Much of this will already be familiar to those, who have read the articles by Mike, Martin Odoni, Tony Greenstein, Zelo Street and others. There are other aspects of the plotters’ vile conduct that have been examined, quite apart from their intrigues against Corbyn, which the Eye’s article doesn’t mention. The plotters weren’t just interested in promoting their own faction at the expense of Corbyn, his supporters and indeed the party as a whole, they were actually racist. They actively bullied BAME MPs and activists, including Diane Abbott.

Most significantly, the article still accepts uncritically the leaked report’s assumption that anti-Semitism was rife in the Labour Party, and that those accused were always guilty. But in the vast majority of cases, these accusations were manufactured by the Blairites, Tories and the Israel lobby as another political strategy. They were about toppling Corbyn and preventing Labour from winning the elections. They had zilch to do with real hatred towards Jews. The Eye has always absolutely uncritically supported those accusations, and has been as guilty as the rest of the British press in refusing to allow the victims of the witch-hunt to speak for themselves. The media groupthink and fear of the Israel lobby is presumably far too strong, even for the Eye. I suspect that it’s because the article doesn’t challenge the report’s assumptions of anti-Semitism that it was published.

While it’s good news that the Eye is taking the anti-Corbyn plots seriously at long last, while the rest of the media ignores them as a non-story, it seems that we’re still going to wait a long time before it attacks the anti-Semitism smears themselves. I won’t hold my breath.

Both Mike and Martin have written detailed demolitions of the report’s uncritical acceptance of toxic anti-Semitism in the Labour party. These can be read at:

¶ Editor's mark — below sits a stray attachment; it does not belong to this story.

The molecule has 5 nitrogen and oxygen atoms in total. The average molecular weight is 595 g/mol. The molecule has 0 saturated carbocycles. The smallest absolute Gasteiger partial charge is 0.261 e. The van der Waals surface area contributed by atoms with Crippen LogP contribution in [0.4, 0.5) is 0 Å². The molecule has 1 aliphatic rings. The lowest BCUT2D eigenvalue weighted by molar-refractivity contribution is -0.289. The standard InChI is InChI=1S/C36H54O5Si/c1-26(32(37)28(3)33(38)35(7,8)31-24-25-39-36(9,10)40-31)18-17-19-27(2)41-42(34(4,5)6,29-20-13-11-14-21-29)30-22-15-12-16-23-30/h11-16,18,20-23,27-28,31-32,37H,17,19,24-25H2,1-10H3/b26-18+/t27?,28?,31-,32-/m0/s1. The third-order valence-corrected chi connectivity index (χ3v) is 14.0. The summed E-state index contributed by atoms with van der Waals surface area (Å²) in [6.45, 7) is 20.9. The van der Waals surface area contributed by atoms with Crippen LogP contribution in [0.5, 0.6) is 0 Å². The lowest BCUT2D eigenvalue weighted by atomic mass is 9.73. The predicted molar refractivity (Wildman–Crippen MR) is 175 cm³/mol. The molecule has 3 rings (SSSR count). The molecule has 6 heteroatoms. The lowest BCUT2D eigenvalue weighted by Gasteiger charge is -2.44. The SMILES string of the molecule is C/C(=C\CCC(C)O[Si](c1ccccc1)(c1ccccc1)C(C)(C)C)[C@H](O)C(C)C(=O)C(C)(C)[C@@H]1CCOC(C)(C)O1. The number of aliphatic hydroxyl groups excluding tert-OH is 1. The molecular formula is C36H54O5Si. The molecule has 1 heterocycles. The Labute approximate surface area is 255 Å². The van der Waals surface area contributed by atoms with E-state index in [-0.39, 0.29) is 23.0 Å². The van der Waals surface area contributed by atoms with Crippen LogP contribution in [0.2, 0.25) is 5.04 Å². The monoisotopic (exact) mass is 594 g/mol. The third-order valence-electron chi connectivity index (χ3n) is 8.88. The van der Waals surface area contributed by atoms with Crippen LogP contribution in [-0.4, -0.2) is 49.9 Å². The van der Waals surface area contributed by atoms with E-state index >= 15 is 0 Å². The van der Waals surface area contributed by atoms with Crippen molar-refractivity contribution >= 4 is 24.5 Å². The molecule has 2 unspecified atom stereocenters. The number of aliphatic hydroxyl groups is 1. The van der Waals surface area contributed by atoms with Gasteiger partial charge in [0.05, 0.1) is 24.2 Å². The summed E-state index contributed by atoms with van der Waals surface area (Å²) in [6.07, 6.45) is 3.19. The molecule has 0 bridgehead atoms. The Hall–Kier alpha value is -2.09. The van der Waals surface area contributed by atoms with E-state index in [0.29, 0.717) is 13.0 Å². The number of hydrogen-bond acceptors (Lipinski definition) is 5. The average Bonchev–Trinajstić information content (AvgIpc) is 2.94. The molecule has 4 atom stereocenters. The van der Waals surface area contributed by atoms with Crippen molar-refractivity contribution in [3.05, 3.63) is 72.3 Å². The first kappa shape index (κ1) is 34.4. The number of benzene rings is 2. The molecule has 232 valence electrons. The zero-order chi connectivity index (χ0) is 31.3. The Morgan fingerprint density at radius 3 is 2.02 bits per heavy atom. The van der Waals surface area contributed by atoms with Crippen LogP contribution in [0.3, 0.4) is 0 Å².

https://thegreatcritique.wordpress.com/2020/04/13/more-from-the-dossier/

Be warned: leaked report on Labour factionalism still makes dangerous assumptions on anti-Semitism

Both of these are extremely thorough in destroying the underlying assumptions about anti-Semitism, and how it should be rooted out in the Labour party. Martin’s quotes the report itself on what the witch-hunters consider to be evidence of anti-Semitism, and explains exactly why this is grievously flawed and has led to many decent people being smeared as Jew-haters who are no such thing. Like Martin himself, who is Jewish, but like Mike, he was accused of anti-Semitism simply because he supported Corbyn. And because, like many Jews, he was critical of Israel.

Unfortunately, Mike, Martin, and the other victims of the witch-hunt, like Tony Greenstein and Jackie Walker, are still denied proper treatment by the media. Which is why it is important to read what they say, and not blandly accept biased reportage from a corrupt media establishment.